Henry, you have not thought this through
Jake van der Kamp
In a meeting with more than 1,000 village representatives, former chief secretary Henry Tang Ying-yen proposed relaxing the height rule on village houses to allow more people to live on each plot of land.
SCMP, Oct 23
I'm not certain about Henry. Is he just ignorant or is he really willing to destroy the country parks for a handful of votes in the election for chief executive?
When you consider that he also wants to introduce universal pensions it seems probable that he simply doesn't know what he is saying. First he proposes a very costly social programme and then he proposes destroying one of the major revenue sources that could fund it.
There is obviously a disconnect between thought (if any) and mouth here. Shall we start up the wine tax again to raise the money, Henry? Would you vote for that?
But surely a man running for senior political office in Hong Kong cannot be entirely ignorant of the dynamics of land development in 90 per cent of its land area. Or can he? Perhaps it is kindest to assume that he can. The alternative would reflect even worse on him.
Let's review this matter of the small village house policy. It was adopted in the early 1970s as a temporary way of relieving population pressures in the New Territories. Each male villager over the age of 18 was given a right, the ding uk, to build for himself in his village a home with a site area of no more than 700 sq ft and no more than three storeys.
It was very definitely stated at the time that this was only a temporary measure and for resident villagers only. Government officials warned city residents not to try to take advantage of it for cheap housing or holiday homes.
Let us leave aside for the moment that the policy is blatantly sexist in excluding women. Let us also ignore that any walk in the New Territories quickly reveals that these villages have largely become expatriate ghettoes with the original villagers long gone.
The point I want to emphasise today is that the New Territories village lobby, the Heung Yee Kuk (motto: anything you want as long as you pay me), says that the ding uk is not temporary but a right that has existed since time immemorial. This is a very convenient time as it obviates the need for documentation that does not exist.
The difficulty is the kuk's own last estimate about eight years ago that some 250,000 people are entitled to this right - a number that can only have grown since that time.
Do the maths. Enter 250,000 in your calculator, hit the times button, enter 2,100 for the square footage of each entitlement, and now hit the equals button. Yes, this amounts to a development right of more than 500 million sq ft, about half of Hong Kong's existing housing stock.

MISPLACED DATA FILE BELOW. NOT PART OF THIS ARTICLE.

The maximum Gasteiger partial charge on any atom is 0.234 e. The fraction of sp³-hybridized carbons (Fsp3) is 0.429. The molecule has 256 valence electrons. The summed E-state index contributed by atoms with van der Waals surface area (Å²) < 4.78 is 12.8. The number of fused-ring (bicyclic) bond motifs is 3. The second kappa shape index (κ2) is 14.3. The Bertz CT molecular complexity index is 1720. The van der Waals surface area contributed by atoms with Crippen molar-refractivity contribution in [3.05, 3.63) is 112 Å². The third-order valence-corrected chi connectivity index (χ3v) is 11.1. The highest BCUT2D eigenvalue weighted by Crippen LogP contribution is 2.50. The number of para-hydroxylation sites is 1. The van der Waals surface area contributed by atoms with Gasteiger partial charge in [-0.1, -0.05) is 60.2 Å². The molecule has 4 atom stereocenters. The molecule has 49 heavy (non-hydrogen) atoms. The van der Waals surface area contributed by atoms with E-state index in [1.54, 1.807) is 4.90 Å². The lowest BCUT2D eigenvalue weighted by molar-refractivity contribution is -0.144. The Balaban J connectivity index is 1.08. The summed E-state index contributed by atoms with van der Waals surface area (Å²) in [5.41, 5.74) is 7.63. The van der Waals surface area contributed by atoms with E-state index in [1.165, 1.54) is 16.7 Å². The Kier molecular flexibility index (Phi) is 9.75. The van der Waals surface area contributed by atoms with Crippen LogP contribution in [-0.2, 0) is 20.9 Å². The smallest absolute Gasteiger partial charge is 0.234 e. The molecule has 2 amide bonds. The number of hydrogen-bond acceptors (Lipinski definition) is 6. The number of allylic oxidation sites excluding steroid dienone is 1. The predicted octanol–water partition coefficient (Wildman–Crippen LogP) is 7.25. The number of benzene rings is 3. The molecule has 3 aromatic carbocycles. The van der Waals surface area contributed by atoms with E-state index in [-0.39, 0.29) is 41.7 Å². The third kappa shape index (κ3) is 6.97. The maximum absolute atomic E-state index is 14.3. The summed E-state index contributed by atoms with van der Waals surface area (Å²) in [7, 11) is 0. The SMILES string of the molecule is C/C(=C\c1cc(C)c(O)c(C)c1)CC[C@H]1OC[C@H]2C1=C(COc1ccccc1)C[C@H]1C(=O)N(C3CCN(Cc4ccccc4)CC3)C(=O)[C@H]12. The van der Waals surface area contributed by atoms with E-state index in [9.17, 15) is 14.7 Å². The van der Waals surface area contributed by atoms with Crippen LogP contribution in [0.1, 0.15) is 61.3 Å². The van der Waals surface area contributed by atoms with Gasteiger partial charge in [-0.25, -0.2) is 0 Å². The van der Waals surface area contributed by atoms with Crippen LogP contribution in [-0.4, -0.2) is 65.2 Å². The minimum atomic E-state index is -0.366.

It can't be done. The idea is ridiculous and government officials know it, which is why they have choked the pipeline on ding uk applications. They have to let some through or admit the policy is entirely defunct but fortunately they have developed their own way over time immemorial of slowing things down.
This has prompted the kuk to come up with a new dodge. Why not allow entitled villagers to put their individual entitlements together and then lift the height restriction.
And Henry has swallowed it. Do some maths again. Let us propose a typical kuk agglomeration block - 50 storeys tall with 10 flats per floor of 500 sq ft each. We would need 2,000 of these blocks to satisfy the full entitlement.
Of course, Henry says he is only talking of blocks of six to nine storeys tall but this is just further proof he has swallowed the kuk's hook. Such blocks are impractical for reasons of the lifts alone. The new height limitation would swiftly be raised.
Think of it, 2,000 big residential blocks slathered right throughout the country parks and we in the city would have to pay all the enormous ancillary costs of roads, water, sewage, power, schools and the list just goes on and on.
The kuk might not insist on the actual buildings, of course but would certainly insist on full compensation (anything you want as long as you ...)
Henry's opponent, Leung Chun-ying, recognises the difficulties, which is why he took the standard government approach to this idea - we'll think about it.
But Henry? Well, who knows what those thought processes are or how deep (or shallow) they might go. Let's be kind and say that he just hasn't thought it through. Let's also be practical and say that such a person is not quite ready for high public office.